First of all, I really enjoyed Vintage at Goodwood last year, sure there were things I thought could have been improved on but for a first-time Festival they’d pulled it off: decent line-up of bands, excellent decor, plenty of interesting fringe events.
Bizarrely, this year, the Festival seems to have taken a step back, and instead of improving on what had been a successful inaugural show, delivered, well, not much at all.
Just as last year, the shopping at the vintage mall, which was free for anyone to access, was excellent. With dozens of well-stocked stalls and very friendly dealers who were mostly selling at excellent prices, this really was a vintage shopping haven with an excellent mix of eras and anything from homeware to clothing and accessories on sale.
I also – again just as last year – really enjoyed the daily Chap Olympiad, which brought some much needed sharp tailoring, authenticity and a dry sense of humour to the Festival. Really, without the chaps I don’t know what I would have done with myself, as sadly, there wasn’t much else going on.
Wayne Hemmingway’s festival concept is essentially based on a main stage/line-up surrounded by a set of mini clubs/areas for each decade, which run a daily programme of DJ sets and dance classes. This worked very well last year, where each club had been carefully designed to give it an era-authentic look and feel, and the DJs sets were mixed up with band performances.
This year no amount of cardboard, bunting or disco balls could disguise the fact you were essentially in a cordoned off corner of the sveltering Festival Hall. There was at no point the feeling you had entered a 70s disco or 30s tea room – a poor effort that contributed to the complete lack of atmosphere. No festival feeling here!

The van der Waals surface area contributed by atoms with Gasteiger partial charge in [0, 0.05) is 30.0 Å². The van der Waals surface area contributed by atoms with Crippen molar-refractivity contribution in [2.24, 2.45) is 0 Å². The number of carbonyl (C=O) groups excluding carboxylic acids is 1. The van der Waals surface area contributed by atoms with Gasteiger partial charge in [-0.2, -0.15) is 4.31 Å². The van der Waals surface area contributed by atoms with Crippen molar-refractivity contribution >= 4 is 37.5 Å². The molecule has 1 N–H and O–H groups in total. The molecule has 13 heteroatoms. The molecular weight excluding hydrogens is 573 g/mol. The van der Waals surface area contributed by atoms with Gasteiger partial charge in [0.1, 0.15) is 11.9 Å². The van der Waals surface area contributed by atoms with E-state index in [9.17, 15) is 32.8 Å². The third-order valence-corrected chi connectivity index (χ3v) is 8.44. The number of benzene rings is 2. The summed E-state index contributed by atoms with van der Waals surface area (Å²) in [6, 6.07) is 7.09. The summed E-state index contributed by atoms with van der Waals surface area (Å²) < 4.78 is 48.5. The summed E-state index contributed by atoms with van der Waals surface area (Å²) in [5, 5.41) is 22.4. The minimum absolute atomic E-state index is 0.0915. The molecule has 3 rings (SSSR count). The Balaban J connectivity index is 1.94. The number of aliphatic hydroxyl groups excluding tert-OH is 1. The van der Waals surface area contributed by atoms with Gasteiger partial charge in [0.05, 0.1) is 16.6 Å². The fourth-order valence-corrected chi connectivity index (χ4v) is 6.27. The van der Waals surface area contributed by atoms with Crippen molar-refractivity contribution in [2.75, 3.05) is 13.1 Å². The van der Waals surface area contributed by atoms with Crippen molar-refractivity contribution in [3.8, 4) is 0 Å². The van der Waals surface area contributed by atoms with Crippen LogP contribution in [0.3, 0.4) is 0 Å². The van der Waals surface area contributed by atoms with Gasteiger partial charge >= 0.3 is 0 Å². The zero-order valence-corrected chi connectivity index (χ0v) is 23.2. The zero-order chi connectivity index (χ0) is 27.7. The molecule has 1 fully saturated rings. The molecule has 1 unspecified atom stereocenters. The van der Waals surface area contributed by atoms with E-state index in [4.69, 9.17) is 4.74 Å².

While there were some interesting events going on – craft workshops, fashion shows, film screenings, swing dancing lessons – for the majority of the time the entire Festival was a few DJs playing. There were no bands during the day, none of the wealth of activities as last year. Quite frankly I didn’t quite see the attraction of sitting in a tiny room listening to records at say 3pm. Great for a while but not for three days if that’s pretty much all there is. Each evening featured an orchestra-lead revue (you needed to buy an extra ticket to see this), surely interesting to see but by no means worthy to be the highlight of a festival.
All in all Vintage at Southbank felt like an interesting fringe set-up to a festival that never happened. I was bored. A lot. As someone running a free event there I had a free ticket so I didn’t pay the £60 per day it would have cost to get in, but I would have been gutted if I had. I don’t even want to get into what I thought of the organisation and attitude towards the people volunteering their time.
The 1951 Festival of Britain was about inspiring people and showcasing the best of a nation. Vintage at Southbank was a three-day, half-hearted non-event that best be forgotten.